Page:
• Used the Qchainage plugin to convert my lines into points. Tested different scenarios until I produced a lot of points per line (1,500 per line, and lines were about 9kms).
  • Applied the heatmap symbology rendering that Qgis has built-in in the style tab. layer properties > style > heatmap
  • Play with the radius and the maximum value. Make sure to select the best rendering quality.
  • Created a new color ramp (choose continuous) starting from black and any other bright color on the other side.

And voilà.

enter image description here enter image description here


I realize this is quite an old post, however, I came across it doing similar research. I developed a pretty simple model/work flow that can accomplish just this in ArcGIS (possibly QGIS, but I've not yet implemented it there).

If you have a GPX or TCX file specifically (any point file works though), it can simply be opened up in Excel, then converted to a CSV and brought into ArcGIS. Using the Points to Line tool, you convert the GPS points from the CSV, into trajectories by sorting the points by time (you could also group them using a unique identifier, which in this case might be by the resort, route, or specific date of the event - e.g. Day1, 2, etc). This will create a single polyline layer (unless you group them by the unique ID). You then use the Split Line at Vertices tool which creates line segments between each successive point. From there, you use the Line Density tool which counts the number of lines passing through a cell given a specified cell size and search radius, and outputs a raster. This raster can be symbolized as a heat map.

I have, and continue to implement this frequently, and included a sample result below:

enter image description here

  • That looks like a really interesting technique. I never completed this idea, so I will investigate this further. Thanks for replying to an old question! Feb 9, 2018 at 19:44
  • No problem! It is a pretty simple model using just those three tools from the Arc Toolbox. Alternately, you could simplify it further to two tools using just the Track Intervals to Line and the Line Density tools
    – mrgeo
    Feb 9, 2018 at 23:05

Our use of this involves routing students to their school using PGRouting.

The results of an individual route are at their core a set of nodes (which are turned into lines by optionally joining the related edges).

If you route multiple students to a single school, the output collection of nodes can be then displayed in QGIS using the heatmap renderer, which shows the 'hotspots' of collected routes to the school (see below).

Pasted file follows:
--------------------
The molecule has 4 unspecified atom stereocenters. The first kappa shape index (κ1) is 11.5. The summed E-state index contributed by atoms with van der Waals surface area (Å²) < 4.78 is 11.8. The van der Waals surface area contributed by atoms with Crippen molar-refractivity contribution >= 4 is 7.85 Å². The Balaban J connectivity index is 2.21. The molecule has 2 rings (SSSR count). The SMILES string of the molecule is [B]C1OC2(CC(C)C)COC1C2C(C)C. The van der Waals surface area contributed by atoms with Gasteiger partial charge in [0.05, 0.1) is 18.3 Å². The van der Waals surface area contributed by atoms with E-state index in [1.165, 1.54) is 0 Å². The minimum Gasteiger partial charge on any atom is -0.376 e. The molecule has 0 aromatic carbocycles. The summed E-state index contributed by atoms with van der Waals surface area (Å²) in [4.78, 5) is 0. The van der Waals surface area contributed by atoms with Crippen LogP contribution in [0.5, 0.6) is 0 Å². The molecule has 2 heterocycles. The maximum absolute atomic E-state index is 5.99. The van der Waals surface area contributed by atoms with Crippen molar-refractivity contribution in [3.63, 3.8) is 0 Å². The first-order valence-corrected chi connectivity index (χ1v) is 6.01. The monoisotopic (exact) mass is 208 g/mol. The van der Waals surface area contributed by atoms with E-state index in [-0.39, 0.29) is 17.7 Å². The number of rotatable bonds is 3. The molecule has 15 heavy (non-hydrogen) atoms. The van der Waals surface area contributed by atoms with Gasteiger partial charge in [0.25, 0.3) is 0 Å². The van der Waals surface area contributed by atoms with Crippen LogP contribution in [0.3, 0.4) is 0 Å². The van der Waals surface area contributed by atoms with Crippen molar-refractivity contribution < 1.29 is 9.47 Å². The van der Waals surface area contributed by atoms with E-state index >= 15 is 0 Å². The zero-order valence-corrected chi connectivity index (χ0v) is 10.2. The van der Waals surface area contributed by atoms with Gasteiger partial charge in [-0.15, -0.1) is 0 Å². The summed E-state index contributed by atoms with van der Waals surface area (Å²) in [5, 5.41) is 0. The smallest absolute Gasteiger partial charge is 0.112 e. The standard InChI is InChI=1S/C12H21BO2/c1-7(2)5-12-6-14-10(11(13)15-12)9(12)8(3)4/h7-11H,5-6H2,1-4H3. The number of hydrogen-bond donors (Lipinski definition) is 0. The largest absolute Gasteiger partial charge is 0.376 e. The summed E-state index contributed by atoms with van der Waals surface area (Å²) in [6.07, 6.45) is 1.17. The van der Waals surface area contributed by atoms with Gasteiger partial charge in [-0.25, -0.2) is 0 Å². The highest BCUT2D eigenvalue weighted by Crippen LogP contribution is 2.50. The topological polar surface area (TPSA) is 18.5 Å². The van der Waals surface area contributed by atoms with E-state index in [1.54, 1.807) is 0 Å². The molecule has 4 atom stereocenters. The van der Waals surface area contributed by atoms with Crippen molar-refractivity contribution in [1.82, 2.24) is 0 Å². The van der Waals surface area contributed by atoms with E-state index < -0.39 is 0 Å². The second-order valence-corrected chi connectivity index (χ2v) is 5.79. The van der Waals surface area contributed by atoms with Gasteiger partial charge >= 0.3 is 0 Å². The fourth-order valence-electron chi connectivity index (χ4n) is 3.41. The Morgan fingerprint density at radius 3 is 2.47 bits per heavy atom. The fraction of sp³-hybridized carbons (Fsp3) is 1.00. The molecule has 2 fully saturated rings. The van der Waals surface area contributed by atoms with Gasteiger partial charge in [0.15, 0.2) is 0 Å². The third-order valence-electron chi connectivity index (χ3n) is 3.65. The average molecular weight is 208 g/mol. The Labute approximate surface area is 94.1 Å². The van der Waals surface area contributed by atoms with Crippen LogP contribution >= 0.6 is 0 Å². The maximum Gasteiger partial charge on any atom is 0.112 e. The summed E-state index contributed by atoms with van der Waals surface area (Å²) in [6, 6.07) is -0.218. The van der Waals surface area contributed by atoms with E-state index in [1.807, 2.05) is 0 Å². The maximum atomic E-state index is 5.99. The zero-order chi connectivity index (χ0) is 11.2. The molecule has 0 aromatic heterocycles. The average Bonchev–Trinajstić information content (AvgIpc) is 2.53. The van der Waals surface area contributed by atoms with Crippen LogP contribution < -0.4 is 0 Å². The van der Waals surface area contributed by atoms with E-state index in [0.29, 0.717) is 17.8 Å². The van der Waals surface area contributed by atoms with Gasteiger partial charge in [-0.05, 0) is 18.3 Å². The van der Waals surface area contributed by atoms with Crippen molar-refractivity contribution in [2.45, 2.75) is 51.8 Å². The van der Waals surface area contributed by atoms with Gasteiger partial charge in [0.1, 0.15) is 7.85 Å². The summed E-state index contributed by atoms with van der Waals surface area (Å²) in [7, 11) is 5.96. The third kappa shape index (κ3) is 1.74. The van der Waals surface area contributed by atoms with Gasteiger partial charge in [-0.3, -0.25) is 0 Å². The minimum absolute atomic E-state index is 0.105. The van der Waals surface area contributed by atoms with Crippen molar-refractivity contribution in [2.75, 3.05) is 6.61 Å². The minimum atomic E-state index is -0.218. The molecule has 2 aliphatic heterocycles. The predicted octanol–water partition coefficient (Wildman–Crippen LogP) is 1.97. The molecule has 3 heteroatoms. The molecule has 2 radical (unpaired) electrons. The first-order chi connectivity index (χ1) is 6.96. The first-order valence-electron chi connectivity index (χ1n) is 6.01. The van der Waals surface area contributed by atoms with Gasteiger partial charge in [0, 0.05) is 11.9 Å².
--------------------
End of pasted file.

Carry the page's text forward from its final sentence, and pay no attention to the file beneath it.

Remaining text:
These maps were used to inform areas that should be targeted for further safety infrastructure such as crossings, signals, signs, etc.

enter image description here

  • Thanks sharing for the image, I like it. I'll try processing the GPX vertexes instead of the lines to see if the hotspots work within a small Mar 11, 2019 at 22:46

Create a graticular gridwork, convert gpsdata to shapefiles, polygonize the lines, extract x,y point data from tables, make a surface density, or heat map using standard practice at this point. You could then merge with linear vector data to get pixel values in a raster display or for further numerical processing.


Most people (including myself) look at a GPX file and think of it as a sequence of positions (points), while it can be perfectly seen as a sequence of line segments instead.

Your problem formulation involves a "heat map" so that you can inspect visually your trajectories, so there is a rather simple way to skip the complex numbercrunching part by delegating it directly to a plotting engine.

When you say "buffer the lines", that would be line thickness. When you say "collect the passes" that would mean plotting over and over with transparent lines, thus "building up" more and more color.

So, I suggest you to plot each trajectory as a single polyline with thickness enough that there is some overlap (it depends on zoom, so you'll want to set the thickness in map distance instead of pixels), and with a fairly low opacity, say, 0.05, in black.

It is important not to plot each segment, because if you do so, their extremities will overlap, doubling their opacity and creating a "dot" of stronger color.

In the end, you'll get a grayscale image upon which you can apply the colormap of your choice.

I would probably do it using Python/Cairo, but Python/Matplotlib would do, and Html/Canvas or Html/SVG (or programmatic SVG) certainly would do.

The end result would depend only on resolution of your output media.


I'm aware that this is quite an old question, but as this post is one of the top search results for this topic, I thought I'd post a link to a workflow for producing polyline heat maps in ArcGIS that answers this question, as there is currently no solution for ArcGIS in this post.


  • The link is unfortunately dead (six years later). URL rot is a real thing :-(. Jul 17, 2021 at 1:26